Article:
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District 27 debate: Candidates discuss county growth, Sharon Springs
District 27
District 27 state Senate candidates Greg Dolezal, Bill Fielder and Brian Tam take part in a debate on Thursday. - photo by Kelly Whitmire

This week, voters had a chance to hear why three Republican candidates should be the next state Senator for District 27.

On Thursday, the Forsyth County Republican Party held a debate for District 27 candidates Greg Dolezal, Bill Fielder and Brian Tam at the Forsyth County Administration Building.

Voters will decide between the three candidates on the May 22 primary, and the winner will face Democratic candidate Steve Smith on Nov. 6. The district will have a new state Senator as the incumbent, Michael Williams, is running for governor and not allowed to seek two offices at the same time. 

The debate was moderated by Carolyn Hall Fisher, first vice chair of the Georgia Republican Party and a former chair of the Forsyth County Republican Party.

In the debate, candidates made opening and closing statements, answered questions from Fisher and had the opportunity to ask a question to another candidate of their choosing. Candidates gave their thoughts on a variety of issues impacting Forsyth County. 

On growth

It’s no secret that Forsyth County has experienced tremendous growth in recent years, and each candidate had a different take on it.

Fielder, a small business owner, said he wants to bring funds from Forsyth County taxpayers back to the county.

“The main function of a state senator, your state senator, will be to bring as much of Forsyth County’s money and funds as it can back to Forsyth County from the state Capitol … to support the buildout infrastructure to relieve the pressure you feel now,” he said.

Tam, a restaurant owner and former member of the Forsyth County Board of Commissioners, said he also wanted to bring tax dollars back to the county, be accessible to the community and work to unite those with different land-use views.

“I’d work to unify the county and not divide us,” Tam said. “Dividing the county just divides up our resources. It makes us divide up our wealth and it makes us not able to advance infrastructure … as we otherwise could.”

Dolezal, a small business owner and former member of the county’s planning board, said he has worked to bring those with different views together and recently hosted a meeting to hear concerns from the community.

“Just this Monday night, I hosted a meeting in my office where people who had various, opposing concerns on how we move forward with representation and whether or not Forsyth County needs more municipalities,” Dolezal said. “That is what I’m going to do as a leader. That is what leaders do.” 

Sharon Springs

On the same day voters will decide the Republican candidate for the race, voters living in the area of the proposed city of Sharon Springs will also vote on whether or not the city will become a reality.

All three candidates were opposed to the proposed new city.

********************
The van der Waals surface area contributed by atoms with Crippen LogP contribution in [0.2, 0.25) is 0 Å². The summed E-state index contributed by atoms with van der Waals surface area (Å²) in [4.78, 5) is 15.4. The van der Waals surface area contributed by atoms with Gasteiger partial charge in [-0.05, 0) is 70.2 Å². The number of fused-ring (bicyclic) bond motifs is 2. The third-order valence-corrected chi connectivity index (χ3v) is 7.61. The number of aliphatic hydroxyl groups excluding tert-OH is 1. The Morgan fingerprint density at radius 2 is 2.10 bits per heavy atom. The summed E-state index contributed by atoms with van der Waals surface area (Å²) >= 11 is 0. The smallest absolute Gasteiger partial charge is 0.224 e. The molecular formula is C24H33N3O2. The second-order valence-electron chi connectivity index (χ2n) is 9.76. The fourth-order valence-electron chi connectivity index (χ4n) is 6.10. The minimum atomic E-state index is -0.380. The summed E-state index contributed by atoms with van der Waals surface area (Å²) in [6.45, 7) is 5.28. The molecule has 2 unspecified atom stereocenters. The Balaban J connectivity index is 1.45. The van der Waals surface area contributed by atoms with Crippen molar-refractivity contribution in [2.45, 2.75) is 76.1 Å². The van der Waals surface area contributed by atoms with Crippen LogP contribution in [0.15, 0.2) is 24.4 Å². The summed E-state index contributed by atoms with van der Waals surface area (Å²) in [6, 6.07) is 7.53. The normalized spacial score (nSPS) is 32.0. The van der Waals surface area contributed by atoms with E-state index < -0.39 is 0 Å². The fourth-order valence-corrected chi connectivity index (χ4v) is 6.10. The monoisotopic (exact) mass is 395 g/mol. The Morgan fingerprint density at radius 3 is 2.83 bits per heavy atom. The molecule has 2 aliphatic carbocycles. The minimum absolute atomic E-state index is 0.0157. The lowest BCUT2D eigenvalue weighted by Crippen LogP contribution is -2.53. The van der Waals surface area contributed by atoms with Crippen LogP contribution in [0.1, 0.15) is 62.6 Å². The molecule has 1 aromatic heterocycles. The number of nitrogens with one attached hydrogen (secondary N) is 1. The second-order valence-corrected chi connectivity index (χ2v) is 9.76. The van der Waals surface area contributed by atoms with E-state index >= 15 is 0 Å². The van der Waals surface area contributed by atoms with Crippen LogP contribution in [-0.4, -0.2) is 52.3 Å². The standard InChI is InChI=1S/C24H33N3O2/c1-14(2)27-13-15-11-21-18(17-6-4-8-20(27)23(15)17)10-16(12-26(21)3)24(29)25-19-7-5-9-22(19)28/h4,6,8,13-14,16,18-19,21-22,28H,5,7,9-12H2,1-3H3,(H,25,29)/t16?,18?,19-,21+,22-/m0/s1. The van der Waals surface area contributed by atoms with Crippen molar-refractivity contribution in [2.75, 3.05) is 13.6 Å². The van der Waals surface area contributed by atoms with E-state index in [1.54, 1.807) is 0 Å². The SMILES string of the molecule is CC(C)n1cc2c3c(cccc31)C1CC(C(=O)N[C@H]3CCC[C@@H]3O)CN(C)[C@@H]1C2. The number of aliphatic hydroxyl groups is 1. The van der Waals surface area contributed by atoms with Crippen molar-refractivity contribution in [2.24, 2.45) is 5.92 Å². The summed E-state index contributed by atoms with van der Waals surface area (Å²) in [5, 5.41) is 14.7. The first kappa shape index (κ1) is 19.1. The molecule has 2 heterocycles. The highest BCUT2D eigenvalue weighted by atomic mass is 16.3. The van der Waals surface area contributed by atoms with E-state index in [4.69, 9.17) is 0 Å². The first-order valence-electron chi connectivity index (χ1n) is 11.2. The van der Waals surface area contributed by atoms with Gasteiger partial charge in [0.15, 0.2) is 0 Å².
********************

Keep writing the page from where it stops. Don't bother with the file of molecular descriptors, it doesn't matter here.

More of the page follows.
“Another layer of government is not the answer,” Tam said. “It solves nothing. It’s a decentralization of services. It divides up our resources.” 

Dolezal said he did not support a new city as there are other ways to address issues, such as changing the makeup of the board of commissioners.

“I think that there is better representation that we can do by changing the county charter. I think we can move to a hybrid model for the board of commissioners,” Dolezal said. “I think that we can have the option for a supermajority to overrule a district commissioner in their own district.”

Fielder said he supported residents choosing whether or not they want a new city but called the city “an extremely risky proposition.”

“What I’ll add to that — rarely is more government a good answer, and my fear is that there will be a buildout of additional costs that are uncontrollable,” Fielder said. “Just one instance, there’s a salary proposed for mayor for $15,000 per year. There’s been no discussion of the cost of a city manager or cost of city staff or all the other costs.

Legislative priorities

The three were also asked to go into what they would want to pursue if elected. 

Dolezal said he was hopeful for 2019 since there would be new legislators and state officials in office.

“We’ll have the opportunity to move the needle on the conservative agenda,” Dolezal said. “I want to eliminate the state income tax in Georgia. I want to put money in each and every one of your pockets. I want to … continue to ban sanctuary cities.”

Fielder said he was inspired to run in the race for the Religious Freedom Restoration Act, or RFRA, in the state. 

“RFRA is what motivated me,” he said. “Just like in local education, you cannot pass along your culture, your beliefs, your system and your outlook on life to your children without RFRA.”

Tam said his main priority was funding for projects in the county.

“This county worked hard to get [Ga.] 400 lanes five and six near completion. It’s time to start working on lanes seven and eight,” Tam said. “It’s time to start negotiating moving that project further north. The county entered into a transportation bond [in 2014,] and it’s only acquired half the funding so far. [The county] doesn’t have to borrow more money with the right relationships downtown.”